This thesis addresses the potential role groups with multiple social identities (e.g., biracials) may play in positively transforming intergroup relations among their respective social counterparts (e.g., changing perceptions or behavioral intentions between Blacks and Whites). The aim of the thesis is to provide a conceptual framework that can capture a meaningful aspect of the modern complexity of social boundaries and identity, and then test this framework across different real-life intergroup contexts. The main questions we seek to answer are whether (1) groups with multiple social identities are indeed able to improve intergroup relations, and (2) if so, under what conditions. Specifically, we introduce the notion of Gateway Groups, defined as groups characterized by unique social categorizations that enable them to be categorized as, and identified with, more than one group within the context of intergroup relations. Throughout the thesis we examined this notion in three different social contexts: (1) The Israeli Palestinian context with Israeli Arabs as a potential Gateway Group. (2) The Western Balkans with Serbian Bosniaks as a Gateway Group. (3) The inter-racial relations in the U.S. with biracials as a Gateway Group. This research has both scientific and social relevance and value because the studies in this thesis are the first to focus on these intricate intergroup gateways and their potential social impact; furthermore, this approach can broaden existing conceptualization of multiple identities for a more comprehensive and complex understanding of intergroup dynamics.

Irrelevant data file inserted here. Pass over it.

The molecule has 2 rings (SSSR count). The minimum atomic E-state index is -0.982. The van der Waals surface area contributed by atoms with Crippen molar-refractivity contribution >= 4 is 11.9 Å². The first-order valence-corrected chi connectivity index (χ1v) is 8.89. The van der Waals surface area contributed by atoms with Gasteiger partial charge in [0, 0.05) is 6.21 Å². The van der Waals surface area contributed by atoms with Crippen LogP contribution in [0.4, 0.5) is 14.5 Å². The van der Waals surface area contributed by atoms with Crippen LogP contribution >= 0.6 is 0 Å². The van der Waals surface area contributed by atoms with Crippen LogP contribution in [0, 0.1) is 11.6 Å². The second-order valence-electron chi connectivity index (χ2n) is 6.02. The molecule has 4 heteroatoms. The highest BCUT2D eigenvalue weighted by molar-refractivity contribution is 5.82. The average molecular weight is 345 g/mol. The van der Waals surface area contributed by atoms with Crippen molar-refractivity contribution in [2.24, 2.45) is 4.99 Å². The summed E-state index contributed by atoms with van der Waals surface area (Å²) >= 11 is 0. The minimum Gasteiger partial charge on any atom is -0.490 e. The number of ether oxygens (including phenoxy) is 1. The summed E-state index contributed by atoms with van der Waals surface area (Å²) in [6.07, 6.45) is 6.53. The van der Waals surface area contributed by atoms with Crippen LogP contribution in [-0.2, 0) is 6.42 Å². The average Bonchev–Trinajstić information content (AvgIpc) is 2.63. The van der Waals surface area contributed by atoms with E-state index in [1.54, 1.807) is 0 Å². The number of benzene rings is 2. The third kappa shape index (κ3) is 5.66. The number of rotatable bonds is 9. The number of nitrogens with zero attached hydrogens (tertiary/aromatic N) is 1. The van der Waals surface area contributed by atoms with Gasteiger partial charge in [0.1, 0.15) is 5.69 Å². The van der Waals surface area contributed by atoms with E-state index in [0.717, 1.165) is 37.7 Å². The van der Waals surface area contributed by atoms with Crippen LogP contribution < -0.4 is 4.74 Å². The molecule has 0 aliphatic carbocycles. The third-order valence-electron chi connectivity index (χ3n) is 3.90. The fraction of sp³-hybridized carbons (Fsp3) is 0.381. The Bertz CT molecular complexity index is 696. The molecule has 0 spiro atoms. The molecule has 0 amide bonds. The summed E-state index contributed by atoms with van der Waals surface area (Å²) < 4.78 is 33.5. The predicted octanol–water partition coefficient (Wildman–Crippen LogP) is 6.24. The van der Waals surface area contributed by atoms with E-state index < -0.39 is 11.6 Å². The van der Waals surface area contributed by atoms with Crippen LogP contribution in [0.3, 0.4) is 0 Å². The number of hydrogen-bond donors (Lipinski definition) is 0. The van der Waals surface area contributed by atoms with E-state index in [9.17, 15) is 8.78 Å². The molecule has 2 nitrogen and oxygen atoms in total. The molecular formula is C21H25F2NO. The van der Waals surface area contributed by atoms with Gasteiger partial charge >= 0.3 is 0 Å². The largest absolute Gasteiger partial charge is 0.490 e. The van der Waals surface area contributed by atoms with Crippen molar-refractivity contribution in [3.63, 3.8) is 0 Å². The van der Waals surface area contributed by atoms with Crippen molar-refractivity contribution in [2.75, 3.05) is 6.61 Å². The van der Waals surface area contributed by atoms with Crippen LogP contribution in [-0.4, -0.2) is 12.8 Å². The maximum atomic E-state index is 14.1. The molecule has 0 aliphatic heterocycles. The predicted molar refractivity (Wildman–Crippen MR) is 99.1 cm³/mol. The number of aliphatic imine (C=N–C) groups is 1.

|Qualification||Doctor of Philosophy|
|Place of Publication||[Groningen]|
|Publication status||Published - 2019|